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Vitreous brain, the latest remnants of Vesuvius volcano The Vesuvius volcano was the most powerful in Earth's history after AD

Vitreous brain, the latest remnants of Vesuvius volcano

Italy - Federico II University in Naples: - The Mount Vesuvius volcano, in the first century AD, in the year 79 AD, was the fiercest and strongest in Earth's history since birth, and its temperature was sufficient to convert some of the brains of its victims into glass.

Vesuvius, on the western coast of Naples in Italy, struck the neighboring Roman cities of Pompeii and Herculaneum and covered them with volcanic ash and molten rocks within minutes, killing thousands.

Archaeologists have discovered fragments of glossy black glass, which has become an integral part of the skull of a man who died in Herculaneum, and it turned out to be, in fact, parts of his brain.

In an article published in the New England Journal of Medicine, a team of scientists at the University of Federico II in Naples reported that the victim's brain material had suddenly become very hot, which had turned it into glass.

According to the article, an examination of charred wood near a man's body indicates that the temperature may have reached 520 degrees Celsius.

This discovery is remarkable, as it is the first time that researchers have discovered a "glazed" brain substance. Usually, archaeologists do not have anything to discover from the brain because of the degradation it is exposed to.

The vitreous goes back to a man around 25 years old, who is believed to have been caring for a temple of the former Roman Emperor Augustus.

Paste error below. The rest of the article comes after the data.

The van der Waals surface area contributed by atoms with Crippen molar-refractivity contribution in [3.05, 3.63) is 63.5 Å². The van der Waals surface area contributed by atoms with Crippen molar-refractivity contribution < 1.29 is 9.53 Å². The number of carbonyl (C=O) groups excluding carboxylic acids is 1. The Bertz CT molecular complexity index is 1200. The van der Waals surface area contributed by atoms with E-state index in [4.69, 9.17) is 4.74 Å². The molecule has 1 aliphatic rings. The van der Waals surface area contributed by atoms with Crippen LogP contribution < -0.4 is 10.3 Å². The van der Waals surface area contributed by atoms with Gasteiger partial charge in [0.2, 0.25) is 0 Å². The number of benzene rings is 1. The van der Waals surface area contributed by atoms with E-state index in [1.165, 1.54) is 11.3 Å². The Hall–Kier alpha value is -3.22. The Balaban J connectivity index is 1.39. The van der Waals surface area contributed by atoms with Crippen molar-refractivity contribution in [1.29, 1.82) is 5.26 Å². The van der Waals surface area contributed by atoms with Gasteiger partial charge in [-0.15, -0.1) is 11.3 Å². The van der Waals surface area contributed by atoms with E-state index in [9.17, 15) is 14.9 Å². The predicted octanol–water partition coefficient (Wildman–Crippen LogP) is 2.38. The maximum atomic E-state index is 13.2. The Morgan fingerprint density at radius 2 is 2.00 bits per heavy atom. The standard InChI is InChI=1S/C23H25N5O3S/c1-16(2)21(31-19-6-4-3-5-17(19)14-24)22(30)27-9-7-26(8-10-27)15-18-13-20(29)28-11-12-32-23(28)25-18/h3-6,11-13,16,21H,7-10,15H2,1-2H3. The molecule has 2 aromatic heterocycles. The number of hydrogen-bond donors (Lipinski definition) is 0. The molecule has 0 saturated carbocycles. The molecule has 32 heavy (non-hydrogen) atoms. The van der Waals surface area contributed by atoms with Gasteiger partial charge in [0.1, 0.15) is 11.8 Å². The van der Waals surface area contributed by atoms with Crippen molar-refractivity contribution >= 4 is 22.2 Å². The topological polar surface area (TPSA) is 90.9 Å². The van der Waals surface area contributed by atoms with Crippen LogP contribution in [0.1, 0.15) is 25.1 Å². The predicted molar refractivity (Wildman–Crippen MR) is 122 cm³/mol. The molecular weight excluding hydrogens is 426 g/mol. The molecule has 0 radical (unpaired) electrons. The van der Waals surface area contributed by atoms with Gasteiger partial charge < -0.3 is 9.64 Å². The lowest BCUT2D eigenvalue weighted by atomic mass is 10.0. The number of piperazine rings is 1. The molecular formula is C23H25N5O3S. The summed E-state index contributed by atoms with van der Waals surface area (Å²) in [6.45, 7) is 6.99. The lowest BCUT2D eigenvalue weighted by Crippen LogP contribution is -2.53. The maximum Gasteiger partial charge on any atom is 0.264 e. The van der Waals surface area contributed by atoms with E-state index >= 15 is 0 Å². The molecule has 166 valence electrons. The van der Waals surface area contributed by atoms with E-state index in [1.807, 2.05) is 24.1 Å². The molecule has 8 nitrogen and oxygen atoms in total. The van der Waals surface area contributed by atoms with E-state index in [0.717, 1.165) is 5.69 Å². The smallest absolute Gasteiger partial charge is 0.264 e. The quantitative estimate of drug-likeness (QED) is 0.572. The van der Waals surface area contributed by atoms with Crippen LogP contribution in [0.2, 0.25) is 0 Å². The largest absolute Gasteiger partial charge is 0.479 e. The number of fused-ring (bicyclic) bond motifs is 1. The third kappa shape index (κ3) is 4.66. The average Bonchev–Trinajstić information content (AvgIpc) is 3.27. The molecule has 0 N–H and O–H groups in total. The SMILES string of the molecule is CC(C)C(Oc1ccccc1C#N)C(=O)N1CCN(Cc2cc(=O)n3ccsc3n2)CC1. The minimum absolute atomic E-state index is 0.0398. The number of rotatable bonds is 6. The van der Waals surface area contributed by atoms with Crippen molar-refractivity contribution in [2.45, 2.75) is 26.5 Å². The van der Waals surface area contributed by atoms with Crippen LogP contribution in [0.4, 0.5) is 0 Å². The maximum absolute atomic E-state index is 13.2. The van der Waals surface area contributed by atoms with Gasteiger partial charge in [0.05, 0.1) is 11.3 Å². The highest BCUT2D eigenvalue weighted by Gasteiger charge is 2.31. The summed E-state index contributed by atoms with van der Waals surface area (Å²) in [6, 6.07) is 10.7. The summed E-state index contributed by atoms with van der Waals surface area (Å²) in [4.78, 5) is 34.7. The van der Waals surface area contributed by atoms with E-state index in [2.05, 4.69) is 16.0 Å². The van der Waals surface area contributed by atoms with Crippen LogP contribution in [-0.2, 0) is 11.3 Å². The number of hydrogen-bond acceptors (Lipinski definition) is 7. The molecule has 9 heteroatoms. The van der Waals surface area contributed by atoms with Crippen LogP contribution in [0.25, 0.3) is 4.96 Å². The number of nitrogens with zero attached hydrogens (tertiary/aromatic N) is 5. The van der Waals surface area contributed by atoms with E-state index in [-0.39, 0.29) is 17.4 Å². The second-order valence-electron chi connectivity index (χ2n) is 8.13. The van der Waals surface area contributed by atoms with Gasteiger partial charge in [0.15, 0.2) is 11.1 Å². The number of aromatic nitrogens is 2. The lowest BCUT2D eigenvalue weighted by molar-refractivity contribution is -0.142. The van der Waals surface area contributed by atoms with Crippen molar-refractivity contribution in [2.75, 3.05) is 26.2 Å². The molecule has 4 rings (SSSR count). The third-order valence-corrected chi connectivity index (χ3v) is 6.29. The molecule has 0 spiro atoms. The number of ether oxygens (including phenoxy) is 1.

His remains were found during excavations in the 1960s, when he was discovered lying on his face on a bed covered with volcanic ash.

The scientists' article concluded that "the discovery of vitreous materials from the victim's head, proteins in the human brain, and fatty acids in human hair, indicates a thermally induced conservation of glazed human brain tissue."

The flows of ash, rocks and gas, whose temperature rose too dramatically in the city of Herculaneum after the eruption of Mount Vesuvius, were so hot that they ignited body fat and evaporated soft tissues almost immediately, then followed by a sudden temperature drop.

These frightening circumstances were the cause of the existence of a spongy mass that was found inside the victim's chest, but such discoveries were never found in other archaeological sites.

The heat of the explosion was so great that it led to the evaporation of bodily fluids and blew up the skulls of some of the locals who, unlike the unlucky victim of the August Temple, managed to escape to the temples with stone walls.

The only way to survive in such a powerful volcanic eruption is by having a much greater distance between people and the mountain where the volcano is.

Even if people are housed inside buildings, they will die due to high ash temperature, as evidenced by the victims of Herculaneum and Bombay and even other settlements, 20 kilometers from the volcano.

This is a silent warning for the three million residents of present-day Naples. "

It is worth noting that Pompeii is an ancient Roman city where about 20,000 people lived, and today only the ancient ruins remain from the city.

The city is located at the foot of the Vesuvius volcano, 1,200 meters above sea level, near the Gulf of Naples in Italy.

The volcano erupted a massive eruption in 79 AD and destroyed the cities of Pompeii and Herculaneum. The volcano buried the city with ash for 1.600 years until it was discovered in the eighteenth century.

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